ROME (Reuters) - Legalizing gambling in Italy was supposed to help curb the mafia. Unfortunately, prosecutors say, it has only created new opportunities for the mob.
Cash-strapped Italian governments desperate for revenue have relaxed the rules on betting over the past two decades, to the point that Italians now wager $80 billion euros ($86 billion) a year - nearly equal to 5 percent of gross domestic product.
About half of that is poured into 400,000 video slot machines, twice as many as in U.S. gambling capital Nevada, which have become ubiquitous in the espresso bars where Italians stop several times a day for coffee, sandwiches and cocktails.
One of the arguments in favor of legalization was that it would help fight organized crime by bringing a mafia-run underground industry into the open. But crime fighters say it has instead provided the perfect cash-only business for mobsters, always on the lookout for legal ways to earn and launder money.
“Criminal clans earn a robust profit” from their “very diffuse” investments in legal gambling, says Diana De Martino, a magistrate at the national anti-mafia prosecutors’ office.
Prosecutors say crime groups that used to invest and hide their drug or racketeering profits in agriculture or trucking are now turning to more profitable legalized gambling.
The national reach of slot machines also helps the mafia spread from traditional strongholds in Italy’s poor south to the richer north, causing wider damage to an economy that has been stagnant for 15 years and is now in recession.
In one high-profile case in Milan, Italy’s northern financial capital, a court convicted 13 people of extortion, loansharking, money laundering and being members of a mafia clan. Family patriarch Francesco Valle, who had relocated to Milan from Calabria in the south, and his son Fortunato were given the longest sentences of 24 years.
The court found that the Valles had run a traditional loansharking ring, threatening and beating businessmen who had borrowed money and fallen behind on payments, often taking over their debtors’ real estate holdings and businesses.
Among the millions of euros in assets the group had accumulated in Milan was a legal gambling business, which included more than 1,000 slot machines.
“They started out with a few (slot) machines in three or four bars. In the space of three or four years they had created an empire,” De Martino said.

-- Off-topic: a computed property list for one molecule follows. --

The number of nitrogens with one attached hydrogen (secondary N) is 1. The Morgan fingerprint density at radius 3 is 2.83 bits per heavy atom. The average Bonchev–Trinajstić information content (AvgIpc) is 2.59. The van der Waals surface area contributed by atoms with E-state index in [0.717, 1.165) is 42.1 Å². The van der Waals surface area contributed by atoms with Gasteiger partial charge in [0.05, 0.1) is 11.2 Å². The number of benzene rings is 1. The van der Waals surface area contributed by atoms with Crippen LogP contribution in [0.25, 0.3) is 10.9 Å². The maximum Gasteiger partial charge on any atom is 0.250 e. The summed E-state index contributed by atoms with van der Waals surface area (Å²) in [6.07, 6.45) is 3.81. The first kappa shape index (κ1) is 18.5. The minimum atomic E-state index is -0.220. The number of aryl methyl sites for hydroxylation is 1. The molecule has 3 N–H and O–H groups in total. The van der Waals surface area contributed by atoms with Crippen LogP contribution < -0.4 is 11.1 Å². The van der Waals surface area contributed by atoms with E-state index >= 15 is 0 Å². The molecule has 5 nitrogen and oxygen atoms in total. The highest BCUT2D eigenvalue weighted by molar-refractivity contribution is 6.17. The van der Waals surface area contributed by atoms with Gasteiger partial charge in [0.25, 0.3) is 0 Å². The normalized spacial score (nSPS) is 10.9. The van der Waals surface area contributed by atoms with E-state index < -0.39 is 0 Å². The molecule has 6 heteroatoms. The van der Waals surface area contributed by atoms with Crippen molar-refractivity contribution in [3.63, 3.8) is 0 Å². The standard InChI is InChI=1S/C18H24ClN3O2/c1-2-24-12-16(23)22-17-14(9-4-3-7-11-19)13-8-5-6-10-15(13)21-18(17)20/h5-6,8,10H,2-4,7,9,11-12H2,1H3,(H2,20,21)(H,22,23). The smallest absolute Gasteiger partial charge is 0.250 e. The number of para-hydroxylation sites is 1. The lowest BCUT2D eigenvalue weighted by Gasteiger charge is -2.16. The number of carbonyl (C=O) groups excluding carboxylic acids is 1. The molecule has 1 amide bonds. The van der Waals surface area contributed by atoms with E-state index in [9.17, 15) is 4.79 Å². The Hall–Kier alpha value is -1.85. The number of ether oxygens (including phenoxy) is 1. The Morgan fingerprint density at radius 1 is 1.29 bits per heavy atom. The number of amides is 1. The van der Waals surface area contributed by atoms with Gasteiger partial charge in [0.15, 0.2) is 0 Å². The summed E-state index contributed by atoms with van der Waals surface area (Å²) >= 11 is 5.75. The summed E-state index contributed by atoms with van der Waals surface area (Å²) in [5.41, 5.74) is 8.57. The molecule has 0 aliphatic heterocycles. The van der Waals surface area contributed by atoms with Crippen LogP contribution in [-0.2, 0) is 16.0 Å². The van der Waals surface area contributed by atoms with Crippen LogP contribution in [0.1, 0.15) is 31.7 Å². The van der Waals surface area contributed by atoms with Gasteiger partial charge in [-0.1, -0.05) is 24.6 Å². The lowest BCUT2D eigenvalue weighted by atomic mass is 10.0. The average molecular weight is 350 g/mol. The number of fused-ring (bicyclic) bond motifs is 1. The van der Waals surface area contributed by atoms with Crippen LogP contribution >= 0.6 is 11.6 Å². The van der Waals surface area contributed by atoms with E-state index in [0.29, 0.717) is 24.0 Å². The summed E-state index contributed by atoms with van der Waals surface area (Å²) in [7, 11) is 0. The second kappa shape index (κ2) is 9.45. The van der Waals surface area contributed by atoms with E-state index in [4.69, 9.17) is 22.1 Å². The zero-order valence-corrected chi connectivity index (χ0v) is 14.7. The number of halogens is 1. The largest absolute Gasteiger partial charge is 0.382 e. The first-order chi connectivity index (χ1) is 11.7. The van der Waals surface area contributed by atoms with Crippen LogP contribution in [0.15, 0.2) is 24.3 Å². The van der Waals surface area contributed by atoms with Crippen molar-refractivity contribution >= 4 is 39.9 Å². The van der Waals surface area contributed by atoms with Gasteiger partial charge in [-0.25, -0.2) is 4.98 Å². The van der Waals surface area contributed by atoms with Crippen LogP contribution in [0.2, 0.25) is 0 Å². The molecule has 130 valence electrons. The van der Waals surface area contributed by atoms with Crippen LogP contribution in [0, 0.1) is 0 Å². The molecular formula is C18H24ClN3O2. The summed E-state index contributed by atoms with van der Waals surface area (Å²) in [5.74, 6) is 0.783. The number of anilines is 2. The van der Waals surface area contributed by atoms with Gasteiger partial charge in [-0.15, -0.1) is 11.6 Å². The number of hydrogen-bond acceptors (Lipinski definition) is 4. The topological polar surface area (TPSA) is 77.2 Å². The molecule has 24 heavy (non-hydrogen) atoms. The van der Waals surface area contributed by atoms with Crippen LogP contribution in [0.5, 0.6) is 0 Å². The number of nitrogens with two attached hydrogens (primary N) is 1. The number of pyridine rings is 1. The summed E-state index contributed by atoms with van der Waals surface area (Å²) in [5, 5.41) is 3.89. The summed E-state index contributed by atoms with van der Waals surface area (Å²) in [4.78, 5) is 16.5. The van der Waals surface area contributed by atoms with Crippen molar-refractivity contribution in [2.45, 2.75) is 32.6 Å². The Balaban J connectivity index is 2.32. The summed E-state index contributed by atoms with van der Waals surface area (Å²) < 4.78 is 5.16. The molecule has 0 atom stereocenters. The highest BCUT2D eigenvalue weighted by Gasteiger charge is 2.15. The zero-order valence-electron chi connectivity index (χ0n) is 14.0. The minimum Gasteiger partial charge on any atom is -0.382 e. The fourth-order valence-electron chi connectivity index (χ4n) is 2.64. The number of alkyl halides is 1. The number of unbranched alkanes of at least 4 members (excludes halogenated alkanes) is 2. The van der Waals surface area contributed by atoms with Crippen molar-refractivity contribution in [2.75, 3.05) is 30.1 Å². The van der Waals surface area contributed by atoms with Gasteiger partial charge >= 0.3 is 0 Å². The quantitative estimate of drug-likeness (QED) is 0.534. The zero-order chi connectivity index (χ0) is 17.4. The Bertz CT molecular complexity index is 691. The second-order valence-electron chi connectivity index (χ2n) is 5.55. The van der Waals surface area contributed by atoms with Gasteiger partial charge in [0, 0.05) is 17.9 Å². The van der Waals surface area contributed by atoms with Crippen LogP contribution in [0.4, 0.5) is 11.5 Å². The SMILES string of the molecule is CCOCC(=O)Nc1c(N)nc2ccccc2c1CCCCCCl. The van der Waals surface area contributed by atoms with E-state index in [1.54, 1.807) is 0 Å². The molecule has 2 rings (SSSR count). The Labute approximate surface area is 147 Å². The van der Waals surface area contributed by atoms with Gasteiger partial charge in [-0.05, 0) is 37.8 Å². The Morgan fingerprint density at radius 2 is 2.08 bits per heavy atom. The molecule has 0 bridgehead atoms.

The defendants have admitted some of the crimes, including usury, although they deny being members of an organized crime ring and are appealing the conviction.
“The defense argument has always been that we are not a mafia association,” Amedeo Rizza, lawyer for Francesco Valle, told Reuters.
Proponents of the industry say that even if the mob has infiltrated it, keeping gambling legal still reduces opportunities for criminals.
“Prohibition creates a bigger criminal market, not a smaller one,” said Massimo Passamonti, president of Italy’s main gambling lobby.
Legalization has also created jobs: some 25,000 people are directly employed in gambling, with another 100,000 in related activities, Passamonti said. Nevertheless, he acknowledged that rapid growth had made the industry harder to defend.
“We realized the excessive supply (of slot machines) was having a negative impact on society and could turn everyone against us,” Passamonti said.
The swift proliferation of slot machines has brought a backlash from opponents, who argue that betting inflicts social costs, mainly on the poor.
Simone Feder, a psychologist, helped found an anti-gambling movement called the “No Slot Movement”. He says that of Italy’s 15 million regular gamblers, 800,000 are addicts. Many have lost their life savings, homes and families.
Prime Minister Matteo Renzi’s government is weighing new restrictions which it says will reduce the number of slot machines by around a quarter.
According to a draft of new rules, slot machines would be banned in small coffee bars, while venues with a large number of machines would have to put them in a separate room.
“I have met many in the industry who are aware of the fact that in Italy there are too many opportunities to gamble and so there is a widespread need to rein it in order to safeguard public health,” said Paolo Baretta, the government undersecretary in charge of drafting a new law.
Regulated slot machines are required to pay out 75 percent of their revenue over time in winnings. Of the remaining 25 percent, the state claims slightly more than half in taxes, leaving operators with the rest to cover costs and profit.
According to Filippo D‘Albore, a major in Italy’s financial police, slot machines can be rigged: they can be disconnected from the central server that monitors them, and fixed to pay out less than they should or hide revenue from taxes.
De Martino, the prosecutor, said those found guilty of misreporting slot machine transactions are usually fined rather than jailed, reducing the risk.
Although there are no official estimates for tax evasion in the gambling industry, a pressure group called the National Anti-usury Council calculates that slot machine operators evaded as much tax as the entire gambling industry paid in 2012.
Reporting by Steve Scherer; Editing by Alessandra Galloni and Peter Graff